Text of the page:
'No bobsled, no problem:' Red Stripe brews up plan to save Jamaican women's team

Beer company delivers new sled after coach quits, takes old one with her

'No bobsled, no problem:' Red Stripe brews up plan to save Jamaican women's team
Bobsledders Jazmine Fenlator-Victorian, left, and Carrie Russell, right, of Jamaica, pictured in January, received a new sled from Red Stripe after their coach quit the team and took their old sled with her. © Alexander Hassenstein/Getty Images For IBSF

By Myles Dichter, CBC Sports

It looked as though Jamaica's Olympic women's bobsleigh team was about to fizzle out of Pyeongchang.

But then, the country's national brewery, Red Stripe, slid in at the last moment to save them.

On the 30th anniversary of the famous Jamaican men's team that was canonized in Cool Runnings, the country sent its first ever women's bobsleigh team to the Olympics. But just a few days ago, driver coach Sandra Kiriasis quit the team —  and took their sled with her.

Kiriasis, who won gold for Germany at the Turin Olympics in 2006, was upset that the Jamaican Bobsled and Skeleton Federation wanted to downgrade her to a "track and performance analyst," according to her Facebook post.

"I still do not know the reasons behind the decision of Jamaican Bobsleigh Federation," she wrote. "And certainly will not allow to be used as the puppet on a string by the federation."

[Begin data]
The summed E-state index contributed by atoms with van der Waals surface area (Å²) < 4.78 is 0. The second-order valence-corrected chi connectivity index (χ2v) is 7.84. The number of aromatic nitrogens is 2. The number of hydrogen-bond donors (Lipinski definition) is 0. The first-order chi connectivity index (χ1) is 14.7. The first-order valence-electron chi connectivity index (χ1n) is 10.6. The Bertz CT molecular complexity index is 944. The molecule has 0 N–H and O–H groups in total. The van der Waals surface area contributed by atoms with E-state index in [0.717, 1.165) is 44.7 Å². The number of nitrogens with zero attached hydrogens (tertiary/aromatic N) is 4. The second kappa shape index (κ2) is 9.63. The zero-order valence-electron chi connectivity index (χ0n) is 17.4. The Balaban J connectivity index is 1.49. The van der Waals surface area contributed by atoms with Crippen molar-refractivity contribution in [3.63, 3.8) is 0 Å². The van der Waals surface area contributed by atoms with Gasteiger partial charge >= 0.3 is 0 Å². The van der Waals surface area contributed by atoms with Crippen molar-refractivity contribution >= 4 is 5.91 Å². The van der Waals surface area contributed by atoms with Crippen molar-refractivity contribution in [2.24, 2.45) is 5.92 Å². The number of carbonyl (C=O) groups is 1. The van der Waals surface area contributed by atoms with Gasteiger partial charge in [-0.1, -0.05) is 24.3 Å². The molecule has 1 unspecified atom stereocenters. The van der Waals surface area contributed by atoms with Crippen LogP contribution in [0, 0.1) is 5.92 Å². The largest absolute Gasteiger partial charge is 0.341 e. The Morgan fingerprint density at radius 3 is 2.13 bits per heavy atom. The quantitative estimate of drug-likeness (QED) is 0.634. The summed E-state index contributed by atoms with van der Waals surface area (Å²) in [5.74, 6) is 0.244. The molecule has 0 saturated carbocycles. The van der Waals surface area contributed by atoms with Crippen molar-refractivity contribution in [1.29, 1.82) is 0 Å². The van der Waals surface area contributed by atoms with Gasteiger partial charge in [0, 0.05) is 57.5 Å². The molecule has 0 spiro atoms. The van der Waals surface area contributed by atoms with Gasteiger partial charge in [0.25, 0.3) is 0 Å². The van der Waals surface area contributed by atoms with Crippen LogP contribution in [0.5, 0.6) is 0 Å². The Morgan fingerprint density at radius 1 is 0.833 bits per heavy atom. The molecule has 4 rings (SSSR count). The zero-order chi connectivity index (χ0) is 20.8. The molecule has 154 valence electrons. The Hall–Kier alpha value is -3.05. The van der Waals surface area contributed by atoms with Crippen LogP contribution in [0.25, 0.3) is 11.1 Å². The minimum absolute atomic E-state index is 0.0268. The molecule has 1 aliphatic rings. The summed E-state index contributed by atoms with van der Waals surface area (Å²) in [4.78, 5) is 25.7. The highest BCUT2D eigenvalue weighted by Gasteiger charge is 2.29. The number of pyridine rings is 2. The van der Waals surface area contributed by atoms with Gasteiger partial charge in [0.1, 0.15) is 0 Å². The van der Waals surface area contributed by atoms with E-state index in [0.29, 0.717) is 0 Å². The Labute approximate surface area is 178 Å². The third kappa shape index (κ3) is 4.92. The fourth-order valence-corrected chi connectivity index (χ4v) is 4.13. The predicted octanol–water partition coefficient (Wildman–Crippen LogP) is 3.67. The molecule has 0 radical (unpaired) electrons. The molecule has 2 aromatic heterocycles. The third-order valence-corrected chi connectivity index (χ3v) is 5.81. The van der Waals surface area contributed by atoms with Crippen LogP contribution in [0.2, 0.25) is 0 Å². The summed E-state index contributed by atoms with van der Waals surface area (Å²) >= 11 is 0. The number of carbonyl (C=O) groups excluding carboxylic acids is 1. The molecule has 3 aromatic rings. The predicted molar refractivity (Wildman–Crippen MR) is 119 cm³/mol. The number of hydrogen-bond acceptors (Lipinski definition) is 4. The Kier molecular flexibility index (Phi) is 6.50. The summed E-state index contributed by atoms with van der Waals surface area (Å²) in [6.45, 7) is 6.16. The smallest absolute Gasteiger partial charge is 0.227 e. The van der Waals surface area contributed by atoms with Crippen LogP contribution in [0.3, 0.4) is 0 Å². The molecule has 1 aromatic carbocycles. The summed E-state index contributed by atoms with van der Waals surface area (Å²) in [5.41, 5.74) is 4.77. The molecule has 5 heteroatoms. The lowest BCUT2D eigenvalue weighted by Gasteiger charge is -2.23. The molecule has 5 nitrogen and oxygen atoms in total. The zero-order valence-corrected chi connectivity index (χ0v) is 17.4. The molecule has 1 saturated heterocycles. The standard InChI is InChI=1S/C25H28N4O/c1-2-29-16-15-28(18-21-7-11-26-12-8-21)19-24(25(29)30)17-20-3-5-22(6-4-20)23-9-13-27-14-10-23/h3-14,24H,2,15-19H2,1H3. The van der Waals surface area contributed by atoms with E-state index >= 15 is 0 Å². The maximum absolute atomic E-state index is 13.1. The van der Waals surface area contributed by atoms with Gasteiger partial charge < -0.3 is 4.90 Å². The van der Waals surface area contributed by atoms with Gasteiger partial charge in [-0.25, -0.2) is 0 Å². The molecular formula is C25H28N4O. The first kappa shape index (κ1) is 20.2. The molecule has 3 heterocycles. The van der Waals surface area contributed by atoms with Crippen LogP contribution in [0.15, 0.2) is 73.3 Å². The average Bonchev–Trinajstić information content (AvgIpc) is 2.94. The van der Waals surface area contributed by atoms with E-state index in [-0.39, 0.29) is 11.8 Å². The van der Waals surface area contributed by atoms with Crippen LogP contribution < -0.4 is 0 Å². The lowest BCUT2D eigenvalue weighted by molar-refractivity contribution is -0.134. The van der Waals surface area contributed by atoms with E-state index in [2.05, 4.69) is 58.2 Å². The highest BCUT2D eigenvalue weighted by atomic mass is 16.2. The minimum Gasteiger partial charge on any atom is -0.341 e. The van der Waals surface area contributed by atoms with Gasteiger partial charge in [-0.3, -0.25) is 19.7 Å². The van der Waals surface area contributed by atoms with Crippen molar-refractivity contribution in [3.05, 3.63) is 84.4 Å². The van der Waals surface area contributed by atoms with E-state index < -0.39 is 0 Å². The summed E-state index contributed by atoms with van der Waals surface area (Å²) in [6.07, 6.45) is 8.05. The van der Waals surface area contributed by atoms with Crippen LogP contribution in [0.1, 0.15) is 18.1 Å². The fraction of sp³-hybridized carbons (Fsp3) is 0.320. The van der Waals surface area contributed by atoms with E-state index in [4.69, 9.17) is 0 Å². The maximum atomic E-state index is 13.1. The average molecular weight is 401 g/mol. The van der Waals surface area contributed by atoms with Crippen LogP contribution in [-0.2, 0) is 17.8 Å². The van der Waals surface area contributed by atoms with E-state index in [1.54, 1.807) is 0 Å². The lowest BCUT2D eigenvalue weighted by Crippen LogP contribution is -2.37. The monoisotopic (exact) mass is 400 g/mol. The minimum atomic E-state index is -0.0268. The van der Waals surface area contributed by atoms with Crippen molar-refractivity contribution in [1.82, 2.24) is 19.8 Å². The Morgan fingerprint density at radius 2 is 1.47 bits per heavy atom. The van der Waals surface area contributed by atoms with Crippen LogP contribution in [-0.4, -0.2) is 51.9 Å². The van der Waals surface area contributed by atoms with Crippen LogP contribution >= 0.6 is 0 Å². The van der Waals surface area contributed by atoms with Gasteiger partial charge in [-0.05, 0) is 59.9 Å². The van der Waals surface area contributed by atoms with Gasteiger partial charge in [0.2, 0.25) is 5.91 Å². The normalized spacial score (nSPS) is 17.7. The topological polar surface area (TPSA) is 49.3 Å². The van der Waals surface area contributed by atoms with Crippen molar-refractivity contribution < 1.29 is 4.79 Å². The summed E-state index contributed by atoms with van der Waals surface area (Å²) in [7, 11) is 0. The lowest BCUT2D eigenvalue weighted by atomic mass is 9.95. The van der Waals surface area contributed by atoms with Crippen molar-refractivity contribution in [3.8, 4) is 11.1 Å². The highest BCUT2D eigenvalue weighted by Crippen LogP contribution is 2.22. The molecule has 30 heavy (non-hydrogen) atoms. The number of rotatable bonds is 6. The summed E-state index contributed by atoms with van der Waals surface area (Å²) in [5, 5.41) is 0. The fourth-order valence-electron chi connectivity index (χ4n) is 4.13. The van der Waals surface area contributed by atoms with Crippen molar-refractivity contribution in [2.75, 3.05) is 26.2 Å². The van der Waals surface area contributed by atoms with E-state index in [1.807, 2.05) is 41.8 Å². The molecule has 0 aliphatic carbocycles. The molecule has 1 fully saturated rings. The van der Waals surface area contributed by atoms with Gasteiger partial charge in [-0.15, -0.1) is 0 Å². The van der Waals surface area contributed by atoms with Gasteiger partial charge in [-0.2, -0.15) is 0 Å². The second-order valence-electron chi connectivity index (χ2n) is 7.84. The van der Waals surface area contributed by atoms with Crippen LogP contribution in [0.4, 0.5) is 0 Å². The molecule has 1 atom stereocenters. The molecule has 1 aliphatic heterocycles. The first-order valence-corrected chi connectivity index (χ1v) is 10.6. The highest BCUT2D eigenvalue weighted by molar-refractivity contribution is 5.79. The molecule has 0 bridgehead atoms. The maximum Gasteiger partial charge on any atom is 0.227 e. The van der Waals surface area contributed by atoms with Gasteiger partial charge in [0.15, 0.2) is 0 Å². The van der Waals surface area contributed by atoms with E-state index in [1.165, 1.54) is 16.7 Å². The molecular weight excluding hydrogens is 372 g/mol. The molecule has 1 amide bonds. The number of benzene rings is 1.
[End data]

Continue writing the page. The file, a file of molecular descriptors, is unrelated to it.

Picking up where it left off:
Kiriasis says she was told to leave the Olympic Village and to halt all contact with athletes. So she left Pyeongchang altogether, and took the bobsled with her.

The Federation responded with its own statement, calling Kiriasis' decision "deeply disappointing."

That's when things began looking more dicey — and less icy — for driver Jazmine Fenlator-Victorian and brakewoman Carrie Russell.

That is, until Red Stripe brewed up a plan to put a new sled on their "bar tab."

"As a beer born and brewed on the same island as these athletes, we want to ensure they have what they need to proudly compete," a Red Stripe spokesperson wrote in a statement provided to USA TODAY Sports on Thursday.

The Jamaican Federation formally accepted the sled, and it has arrived in Pyeongchang in the clink of time, as training begins Saturday with the first heat going Tuesday.

Only one complication remains. In a statement, the Federation referred to the new sled as a gift from Red Stripe. But the beer company's statement claimed they were "working with the federation to determine a price for the sled."

In any case, Red Stripe has allowed Fenlator-Victorian and Russell to compete as they'd initially planned.

Cheers to that.